After the rainy night fishermen sit on their rocks under the cliffs. El Teide, the heighest peak of Tenerife, is covered with snow, glittering over the sea. It is time to put down our tent, say goodbye to German friend, a solo treveler and a mother of 3 children, with whom we shared the wild beach for last 2 nights, and continue our walk through Aldea into national park Güigüi.
Volcanic scenery with red, brown and black rocks, caves, endemic plants and palms in the narrow valleys is passing by.
We reach Playa Güigüi in the late afternoon and jump into the sea. Later a man tells us you can meet giant mantas resting in the black sand in the shallow water or see dolphins, whales and sharks. Although Güigüi is considered a wild beach, approachable by foot in 2 hours, everybody knows about it but only few people overnight here with us. The tricky question is where to make your bed because of the falling rocks. We can hear stones sliding over the walls while looking at the bright night sky.
In the morning we are surprised by the light rain. A young cat is following us far uphill and we almost adopt it. Just before valley Tasartico we meet an Italian fellow who drives us up to the main road towards Aldea while we listen to piano music by Giovanni Allevi.
After cooking and eating at the main square we buy icecream. Before we even finish it we catch, hitchhiking, the only car so far, directly to Acusa Seca. “Can we enter the car with the icecream?” asks Eva. One hour drive with a Belgian couple is full of laughing and questions about life on the wild winding road.
Back to Acusa Seca. This time we sleep in a cave house, restored in a traditional way by association Atlas we cooperated with, following the idea of silent tourism. Perfect darkness and constant temperature call for a good sleep. Eleven cats wait in front of the door. We could bring one more.
While giving street theatre workshops in Las Palmas we met Sara, a charming woman of Iranian origin, who invited us to spend evening in her outdoor living room – a square with stone sofas next to the music store where she practises playing harp. We visit her in a guesthouse above village Tejeda this time and put up a tent in the garden.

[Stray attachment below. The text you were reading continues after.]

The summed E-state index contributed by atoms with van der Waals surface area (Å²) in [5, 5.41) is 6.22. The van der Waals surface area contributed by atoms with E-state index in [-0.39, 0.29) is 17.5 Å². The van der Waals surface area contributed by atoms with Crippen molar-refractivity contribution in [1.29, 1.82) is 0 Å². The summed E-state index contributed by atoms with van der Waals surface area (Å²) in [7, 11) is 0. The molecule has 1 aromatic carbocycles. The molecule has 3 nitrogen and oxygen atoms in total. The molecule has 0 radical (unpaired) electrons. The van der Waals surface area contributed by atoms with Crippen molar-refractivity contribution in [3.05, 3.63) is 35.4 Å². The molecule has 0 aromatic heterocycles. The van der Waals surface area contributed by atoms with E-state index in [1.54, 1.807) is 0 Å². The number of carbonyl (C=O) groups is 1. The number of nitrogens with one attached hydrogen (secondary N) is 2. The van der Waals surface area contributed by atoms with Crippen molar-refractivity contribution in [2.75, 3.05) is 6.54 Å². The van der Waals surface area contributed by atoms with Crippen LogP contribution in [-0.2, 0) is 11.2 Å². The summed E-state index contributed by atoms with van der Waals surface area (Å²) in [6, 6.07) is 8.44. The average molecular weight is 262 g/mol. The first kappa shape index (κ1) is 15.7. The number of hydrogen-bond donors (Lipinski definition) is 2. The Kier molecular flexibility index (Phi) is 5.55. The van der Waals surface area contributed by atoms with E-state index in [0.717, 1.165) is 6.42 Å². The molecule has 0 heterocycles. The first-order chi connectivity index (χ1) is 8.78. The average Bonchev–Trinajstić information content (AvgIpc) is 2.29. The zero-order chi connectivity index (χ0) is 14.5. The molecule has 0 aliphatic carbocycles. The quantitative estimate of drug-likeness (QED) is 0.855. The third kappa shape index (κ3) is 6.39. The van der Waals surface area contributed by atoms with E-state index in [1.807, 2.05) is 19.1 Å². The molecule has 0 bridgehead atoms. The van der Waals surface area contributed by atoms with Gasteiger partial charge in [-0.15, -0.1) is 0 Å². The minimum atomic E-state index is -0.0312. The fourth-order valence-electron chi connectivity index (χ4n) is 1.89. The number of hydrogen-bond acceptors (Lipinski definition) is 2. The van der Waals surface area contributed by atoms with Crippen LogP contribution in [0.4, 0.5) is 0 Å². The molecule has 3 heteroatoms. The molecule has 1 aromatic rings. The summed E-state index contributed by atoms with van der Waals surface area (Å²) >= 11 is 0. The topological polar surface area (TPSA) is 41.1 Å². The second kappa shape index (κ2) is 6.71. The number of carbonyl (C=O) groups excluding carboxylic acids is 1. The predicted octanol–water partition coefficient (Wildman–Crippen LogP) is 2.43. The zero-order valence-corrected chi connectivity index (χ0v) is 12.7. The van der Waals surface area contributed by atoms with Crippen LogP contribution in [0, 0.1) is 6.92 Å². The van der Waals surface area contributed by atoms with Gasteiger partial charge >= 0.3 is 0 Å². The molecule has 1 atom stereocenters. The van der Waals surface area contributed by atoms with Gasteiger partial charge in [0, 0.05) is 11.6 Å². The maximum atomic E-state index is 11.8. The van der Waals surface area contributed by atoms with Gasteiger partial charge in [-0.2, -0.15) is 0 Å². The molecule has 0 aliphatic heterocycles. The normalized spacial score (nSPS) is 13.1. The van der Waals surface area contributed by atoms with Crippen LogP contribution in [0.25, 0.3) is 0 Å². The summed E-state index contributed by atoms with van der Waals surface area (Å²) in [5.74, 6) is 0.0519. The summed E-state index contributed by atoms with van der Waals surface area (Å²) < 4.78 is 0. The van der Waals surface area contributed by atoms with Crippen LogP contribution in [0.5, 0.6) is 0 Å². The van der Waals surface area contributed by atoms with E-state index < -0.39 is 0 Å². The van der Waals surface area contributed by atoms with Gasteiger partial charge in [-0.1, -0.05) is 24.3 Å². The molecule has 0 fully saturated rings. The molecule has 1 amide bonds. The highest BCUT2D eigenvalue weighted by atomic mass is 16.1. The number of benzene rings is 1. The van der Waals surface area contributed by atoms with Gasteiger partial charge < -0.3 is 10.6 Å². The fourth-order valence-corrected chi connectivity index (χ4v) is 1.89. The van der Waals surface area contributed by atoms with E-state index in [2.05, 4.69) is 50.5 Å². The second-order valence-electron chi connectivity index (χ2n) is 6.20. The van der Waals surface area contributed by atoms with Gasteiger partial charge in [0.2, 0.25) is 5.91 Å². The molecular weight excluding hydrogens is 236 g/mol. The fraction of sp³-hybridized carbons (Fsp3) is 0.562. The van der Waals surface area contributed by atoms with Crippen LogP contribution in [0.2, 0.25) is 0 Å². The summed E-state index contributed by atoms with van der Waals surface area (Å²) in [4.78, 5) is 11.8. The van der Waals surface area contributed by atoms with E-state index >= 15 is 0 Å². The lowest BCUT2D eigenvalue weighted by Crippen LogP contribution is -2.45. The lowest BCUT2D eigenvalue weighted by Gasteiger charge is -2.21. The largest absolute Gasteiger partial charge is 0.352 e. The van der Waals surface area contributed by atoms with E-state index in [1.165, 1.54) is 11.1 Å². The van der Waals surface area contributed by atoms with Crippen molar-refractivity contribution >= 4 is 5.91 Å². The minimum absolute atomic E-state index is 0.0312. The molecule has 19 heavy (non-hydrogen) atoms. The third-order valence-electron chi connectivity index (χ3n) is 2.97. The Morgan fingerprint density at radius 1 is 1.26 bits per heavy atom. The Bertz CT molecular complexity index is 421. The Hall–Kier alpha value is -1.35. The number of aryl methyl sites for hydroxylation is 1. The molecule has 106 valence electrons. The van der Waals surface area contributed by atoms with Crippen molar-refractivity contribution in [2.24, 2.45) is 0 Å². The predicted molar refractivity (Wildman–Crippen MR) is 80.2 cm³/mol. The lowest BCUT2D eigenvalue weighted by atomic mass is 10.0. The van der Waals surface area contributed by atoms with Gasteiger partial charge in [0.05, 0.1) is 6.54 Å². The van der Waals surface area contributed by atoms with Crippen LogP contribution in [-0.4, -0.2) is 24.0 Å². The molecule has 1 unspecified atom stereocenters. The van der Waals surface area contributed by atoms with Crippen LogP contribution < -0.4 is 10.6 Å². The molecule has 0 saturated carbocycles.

It is raining the next morning but Roque Nublo (clouded rock) is still outside the clouds. I decide to try my luck and almost run towards it.
After 2 hours walking over the blooming slopes and pine forest I stand under the monumental red rock, breathless.
Rain disappeared but crowds are coming from the closest parking. After circling the rock I continue through white almond orchards to the Roque Bentayga, another glorious rock 8 km away. Under the rock I adore caves and plato with engraved water channels, supposedly a sacred place for indigenous Canarians. They could follow spring equinox from here. The sun rises over the Roque Nublo directly in the line with Roque Bentayga and Acusa Seca, where the main field area was.
After hitchhiking back to Tejeda I should work a bit. We agreed to help with the house work to have a bed. But everything has already been done.
In the morning we help with cleaning and changing beds before we leave towards national park Tamadaba. Through the magical pine forests with long bright green lichens hanging from the brenches we reach the campsite in complete fog. Only one tent is standing there. You need a free municipality permit to overnight and rangers come to check yours daily. Luckily we don’t meet them as we don’t have a permit.
In the evening we are waiting at the viewpoint 100 m from the tent and see nothing. The fog suddenly opens and we realise we stand at the edge of a huge cliff above town Agaete and the sun is setting. Our performer friends from Chile we met in the hostel were right: endless …
The last day starts with a stretching in the sun at the viewpoint. We descend to San Pedro, white and peaceful village under the steep dark slopes. We want to hitchhike to the nearest town. The lady who picks us up goes directly to Las Palmas making our tired faces smile again.
Photo: Eva & Uroš